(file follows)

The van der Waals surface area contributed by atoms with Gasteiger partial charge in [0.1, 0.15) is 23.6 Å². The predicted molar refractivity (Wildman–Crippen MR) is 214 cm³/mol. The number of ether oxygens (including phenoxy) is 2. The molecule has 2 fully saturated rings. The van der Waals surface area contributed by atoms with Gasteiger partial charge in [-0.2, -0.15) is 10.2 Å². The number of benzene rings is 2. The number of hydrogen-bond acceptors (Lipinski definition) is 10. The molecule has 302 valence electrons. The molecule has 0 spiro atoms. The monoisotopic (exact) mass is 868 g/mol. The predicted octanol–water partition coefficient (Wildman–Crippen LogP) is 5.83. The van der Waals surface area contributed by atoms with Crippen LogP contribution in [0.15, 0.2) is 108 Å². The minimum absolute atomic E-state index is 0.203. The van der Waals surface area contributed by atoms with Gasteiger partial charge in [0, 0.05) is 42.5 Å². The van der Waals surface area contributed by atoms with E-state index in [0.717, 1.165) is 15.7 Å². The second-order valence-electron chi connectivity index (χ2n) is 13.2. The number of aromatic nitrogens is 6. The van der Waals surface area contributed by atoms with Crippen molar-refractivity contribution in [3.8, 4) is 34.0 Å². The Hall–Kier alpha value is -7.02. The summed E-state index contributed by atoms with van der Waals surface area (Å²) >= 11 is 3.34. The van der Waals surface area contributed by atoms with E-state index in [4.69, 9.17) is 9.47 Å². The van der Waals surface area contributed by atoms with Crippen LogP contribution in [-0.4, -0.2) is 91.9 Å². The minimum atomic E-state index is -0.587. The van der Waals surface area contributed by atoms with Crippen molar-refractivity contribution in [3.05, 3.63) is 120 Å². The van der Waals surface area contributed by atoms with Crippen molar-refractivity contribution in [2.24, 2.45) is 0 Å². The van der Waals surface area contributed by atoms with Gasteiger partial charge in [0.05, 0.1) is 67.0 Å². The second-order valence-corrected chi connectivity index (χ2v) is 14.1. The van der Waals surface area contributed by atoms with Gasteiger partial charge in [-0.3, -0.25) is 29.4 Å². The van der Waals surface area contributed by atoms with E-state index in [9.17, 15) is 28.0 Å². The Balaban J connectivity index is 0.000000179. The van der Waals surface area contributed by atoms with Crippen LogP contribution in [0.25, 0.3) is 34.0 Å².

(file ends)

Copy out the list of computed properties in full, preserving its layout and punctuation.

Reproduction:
The van der Waals surface area contributed by atoms with Gasteiger partial charge in [0.1, 0.15) is 23.6 Å². The predicted molar refractivity (Wildman–Crippen MR) is 214 cm³/mol. The number of ether oxygens (including phenoxy) is 2. The molecule has 2 fully saturated rings. The van der Waals surface area contributed by atoms with Gasteiger partial charge in [-0.2, -0.15) is 10.2 Å². The number of benzene rings is 2. The number of hydrogen-bond acceptors (Lipinski definition) is 10. The molecule has 302 valence electrons. The molecule has 0 spiro atoms. The monoisotopic (exact) mass is 868 g/mol. The predicted octanol–water partition coefficient (Wildman–Crippen LogP) is 5.83. The van der Waals surface area contributed by atoms with Crippen LogP contribution in [0.15, 0.2) is 108 Å². The minimum absolute atomic E-state index is 0.203. The van der Waals surface area contributed by atoms with Gasteiger partial charge in [0, 0.05) is 42.5 Å². The van der Waals surface area contributed by atoms with E-state index in [0.717, 1.165) is 15.7 Å². The second-order valence-electron chi connectivity index (χ2n) is 13.2. The number of aromatic nitrogens is 6. The van der Waals surface area contributed by atoms with Crippen molar-refractivity contribution in [3.8, 4) is 34.0 Å². The Hall–Kier alpha value is -7.02. The summed E-state index contributed by atoms with van der Waals surface area (Å²) >= 11 is 3.34. The van der Waals surface area contributed by atoms with E-state index in [4.69, 9.17) is 9.47 Å². The van der Waals surface area contributed by atoms with Crippen LogP contribution in [-0.4, -0.2) is 91.9 Å². The minimum atomic E-state index is -0.587. The van der Waals surface area contributed by atoms with Crippen molar-refractivity contribution in [3.05, 3.63) is 120 Å². The van der Waals surface area contributed by atoms with Crippen molar-refractivity contribution in [2.24, 2.45) is 0 Å². The van der Waals surface area contributed by atoms with Gasteiger partial charge in [0.05, 0.1) is 67.0 Å². The second-order valence-corrected chi connectivity index (χ2v) is 14.1. The van der Waals surface area contributed by atoms with Gasteiger partial charge in [-0.3, -0.25) is 29.4 Å². The van der Waals surface area contributed by atoms with E-state index in [9.17, 15) is 28.0 Å². The Balaban J connectivity index is 0.000000179. The van der Waals surface area contributed by atoms with Crippen LogP contribution in [0.25, 0.3) is 34.0 Å².